Dear Landing: How Do I Make My Home Workspace More Ergonomic?

Ellie Buckingham
May 1st, 2020 · 3 min read

Dear Landing,

Since working from home, I’ve had a lot of neck and shoulder pain, and I’m assuming it’s because I don’t have access to my office’s chair/desk setup. How can I make my home workspace more ergonomic with what I have at home??


Pain and No Gain

Dear Pain and No Gain,

Through my work on The Landing Support Team, I spend a lot of time helping to make your space more comfortable - and advising on ergonomics does just that! Below are my tips to help you move to no pain, just gain. :)

Body positioning:

It takes a lot of physical energy to hold the body in good posture, so getting props to do the work for you is a great idea.  I use smaller pillows stacked in different thicknesses to create a little “nest” that cradles the body in place.  I’m also sitting on one of those Purple cushions that my parents had :).  You can try experimenting with throw pillows, rolled up sweatshirts, or even bedroom pillows to give the right level of support.  It’s more important for it to be functional than beautiful (I think :) ) because if you’re in pain, you can’t be as productive.

Make sure you have a footrest so your feet are firmly planted and not dangling in space when seated.  The more solid the contact between body parts and the ground, the less chance there is for strain in areas with weak/lighter contact.  It helps to evenly distribute the gravitational pressure on your body/circulatory system.

Try folding your legs up criss-cross in your chair to relieve the pressure on the lower spine that comes from sitting with legs down for long periods of time.  Alternate which leg is on top and stop when your knees hurt.  Practice half-lotus to stretch hip flexors.

Big keys:

  • Don’t stay in the same posture all day! Rotate between sitting, standing, and reclining. When reclining, create a straight line of sight between screen and eyes — sit your computer on cushions that elevate it, so your neck isn’t straining to see downward. I like to sit on the couch with an ottoman in front of me, and the computer propped up between legs on cushions. I have a pillow that cradles my neck, so I don’t lose energy by holding my neck up so much.
  • In all positions, keep your spine straight and as supported as you need it to be. Staying in twisted positions to one side or the other for any serious amount of time will cause strains.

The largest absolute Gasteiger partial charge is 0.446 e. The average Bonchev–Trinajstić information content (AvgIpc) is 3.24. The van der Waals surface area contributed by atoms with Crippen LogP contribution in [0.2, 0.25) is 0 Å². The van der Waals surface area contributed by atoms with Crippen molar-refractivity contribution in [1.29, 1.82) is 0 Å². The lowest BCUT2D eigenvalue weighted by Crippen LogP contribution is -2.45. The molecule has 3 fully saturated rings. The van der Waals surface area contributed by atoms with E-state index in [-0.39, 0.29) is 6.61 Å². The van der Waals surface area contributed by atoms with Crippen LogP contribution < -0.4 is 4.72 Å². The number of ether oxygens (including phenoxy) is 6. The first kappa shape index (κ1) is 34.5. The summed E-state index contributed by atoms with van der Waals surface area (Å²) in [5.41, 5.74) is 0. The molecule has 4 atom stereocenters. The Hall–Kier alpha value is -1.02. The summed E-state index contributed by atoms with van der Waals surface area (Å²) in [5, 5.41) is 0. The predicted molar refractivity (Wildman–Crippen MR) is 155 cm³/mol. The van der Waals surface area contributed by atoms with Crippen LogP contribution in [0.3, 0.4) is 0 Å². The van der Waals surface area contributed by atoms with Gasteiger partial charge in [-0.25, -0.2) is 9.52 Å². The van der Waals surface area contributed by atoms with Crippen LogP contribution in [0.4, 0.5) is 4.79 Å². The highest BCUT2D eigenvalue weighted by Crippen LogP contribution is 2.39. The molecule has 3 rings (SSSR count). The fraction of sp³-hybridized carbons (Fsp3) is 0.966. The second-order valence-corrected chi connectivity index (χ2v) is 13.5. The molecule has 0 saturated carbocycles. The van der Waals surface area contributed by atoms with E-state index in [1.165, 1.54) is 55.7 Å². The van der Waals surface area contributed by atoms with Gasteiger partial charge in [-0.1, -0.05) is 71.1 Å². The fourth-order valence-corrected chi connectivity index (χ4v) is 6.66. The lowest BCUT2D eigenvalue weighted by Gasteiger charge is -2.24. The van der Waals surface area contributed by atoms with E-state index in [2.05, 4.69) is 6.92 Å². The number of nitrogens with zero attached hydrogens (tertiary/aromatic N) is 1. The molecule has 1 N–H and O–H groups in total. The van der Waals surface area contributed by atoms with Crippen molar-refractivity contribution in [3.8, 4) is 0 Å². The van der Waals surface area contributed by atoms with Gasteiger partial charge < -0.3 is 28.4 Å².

Other pro tip:

  • Lie down. Not to work, but to recharge. Getting completely horizontal, even for just 10 minutes, helps redistribute lymphatic fluid and cerebrospinal fluid inside your body.


Forward fold, malasana (yoga squat), runners lunge for hip flexors, crescent moon side stretches.  Quads might not feel tight but stretching quads helps loosen hamstrings. Clasp hands behind back and lead backwards to stretch open chest muscles. Rolling neck from side to side and back is important to loosen it up, since it’s stuck in the same position for so long each day.

Also, eye yoga!  Look up and around in circles to stretch eye muscles. Top right as far as you can look, bottom right, bottom left, top left. Go slowly and feel the stretch!  If there are sticky spots, stay and stretch a little longer.


Having a light computer mouse is key for healthy wrists!  I use the amazon basics corded usb mouse.  It’s super cheap,  and light to move around so your hand doesn’t get tired.  Don’t use the trackpad for extended periods of time. Think about opening up the chest, rather than contracting it.  I also think that the capacitive surfaces of the trackpads are stressful to the body in general — they work by having your finger draw in a small amount of electrical current to track where it is on the surface…but I digress :)

Try to support the wrist in a variety of positions as you move working postures throughout the day.  Have the standing desk at a different wrist angle than the sitting posture, and the reclining posture with a different wrist angle again. Having variety is the key to not creating repetitive stress injuries, and this applies to spine as well as wrist joints.

Self-massage is also great for wrists throughout the day.  Muscles get tight from repetitive use, so loosen them up by rubbing firmly in circular motions. Start at the wrists, go up through the muscles of the hand and up each finger, kneading as you go.

Computer Positioning:

Ideally, screen at eye-level and keyboard around elbow level.  Without a separate monitor and keyboard, there will be a tradeoff between line of sight from monitor and height of laptop for typing.  Try to get a keyboard, even a cheap corded one, to be able to create a screen height level with eyes, and keyboard location around elbow height.  If not, stack with books for eye-level height when doing more visual work, remove it and have the keyboard closer to elbows for more typing-focused work.

We’d love to see how your DIY ergonomic workspaces are going! Let us know @thelandinghome or via writing at

Yours in #CreatingSpace,

The Landing Team

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